A GLOSS ADJUSTER
- No Questions Asked review by CH
"Shall we put a tail on him?"
"No, I think he looks pretty cute as he is."
With a fast-paced nighttime opening somewhere in Manhattan, and some snappy dialogue, No Questions Asked (1951) is certainly not in the ruck of noir offerings. Written by Sidney Sheldon and directed by Harold Kress (perhaps better known as an editor), its events spring from an insurance agent (Barry Sullivan) being dumped by his fiancée (a splendidly self-seeking Arlene Dahl). To increase his financial standing, he becomes a middleman between the mob and insurance companies who are willing to pay less for the return of goods - no questions asked - than they would in payouts to aggrieved clients.
Such a set-up, did any of them but realise, can only have a limited life, and the death throes kick in swiftly enough during these eighty minutes, the killer being an audacious raid the likes of which has never been seen before or since. Say no more other than that there is no opening night on Broadway to match it.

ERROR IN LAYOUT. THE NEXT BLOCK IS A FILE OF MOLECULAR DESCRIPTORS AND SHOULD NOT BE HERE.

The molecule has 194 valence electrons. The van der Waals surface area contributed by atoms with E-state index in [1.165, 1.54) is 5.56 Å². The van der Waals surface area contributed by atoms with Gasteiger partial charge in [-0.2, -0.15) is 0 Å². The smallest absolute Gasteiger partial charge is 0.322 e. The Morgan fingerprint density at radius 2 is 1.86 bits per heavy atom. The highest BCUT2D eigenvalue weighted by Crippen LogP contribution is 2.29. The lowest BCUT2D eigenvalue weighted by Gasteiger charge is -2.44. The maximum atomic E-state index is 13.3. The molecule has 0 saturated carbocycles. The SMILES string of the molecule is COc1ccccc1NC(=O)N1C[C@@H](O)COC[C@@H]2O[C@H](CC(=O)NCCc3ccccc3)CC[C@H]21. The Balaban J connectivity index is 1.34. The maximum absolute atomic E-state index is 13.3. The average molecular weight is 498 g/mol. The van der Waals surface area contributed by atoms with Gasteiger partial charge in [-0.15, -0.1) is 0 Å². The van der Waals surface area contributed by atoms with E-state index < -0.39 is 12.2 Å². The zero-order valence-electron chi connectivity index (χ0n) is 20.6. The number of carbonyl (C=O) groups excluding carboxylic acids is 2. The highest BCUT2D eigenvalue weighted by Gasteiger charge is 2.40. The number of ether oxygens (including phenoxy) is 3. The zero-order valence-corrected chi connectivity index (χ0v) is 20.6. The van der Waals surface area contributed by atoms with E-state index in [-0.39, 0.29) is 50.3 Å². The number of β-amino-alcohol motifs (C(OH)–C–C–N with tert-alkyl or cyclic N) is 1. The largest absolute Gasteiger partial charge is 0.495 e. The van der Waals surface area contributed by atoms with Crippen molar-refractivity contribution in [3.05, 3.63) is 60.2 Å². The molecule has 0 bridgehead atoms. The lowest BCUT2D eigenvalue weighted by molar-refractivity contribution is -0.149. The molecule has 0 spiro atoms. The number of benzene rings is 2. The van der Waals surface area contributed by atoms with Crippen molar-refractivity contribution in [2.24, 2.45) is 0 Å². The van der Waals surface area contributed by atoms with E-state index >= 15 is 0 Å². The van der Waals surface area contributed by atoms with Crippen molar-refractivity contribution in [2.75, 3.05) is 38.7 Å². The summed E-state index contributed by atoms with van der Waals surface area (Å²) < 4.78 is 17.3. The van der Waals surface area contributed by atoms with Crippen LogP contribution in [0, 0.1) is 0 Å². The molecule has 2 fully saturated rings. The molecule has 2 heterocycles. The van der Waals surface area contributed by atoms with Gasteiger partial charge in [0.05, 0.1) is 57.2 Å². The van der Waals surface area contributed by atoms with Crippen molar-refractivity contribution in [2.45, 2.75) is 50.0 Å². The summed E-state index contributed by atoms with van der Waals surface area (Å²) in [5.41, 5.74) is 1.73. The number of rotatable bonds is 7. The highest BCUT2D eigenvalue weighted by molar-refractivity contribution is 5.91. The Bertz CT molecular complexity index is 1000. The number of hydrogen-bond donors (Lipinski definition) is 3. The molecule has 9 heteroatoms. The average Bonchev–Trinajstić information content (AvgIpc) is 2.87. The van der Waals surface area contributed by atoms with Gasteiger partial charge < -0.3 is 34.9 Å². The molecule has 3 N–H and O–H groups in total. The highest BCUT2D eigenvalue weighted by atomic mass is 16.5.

To the usual bars, smart drawing tooms and down-at-heels offices is added a swimming pool with a malevolent aspect all its own.
The film offers a final moral. It was made by MGM, which had the funds for glossy production. Although it does not go overboard here, a squeeze on the budget could have made it that much punchier.
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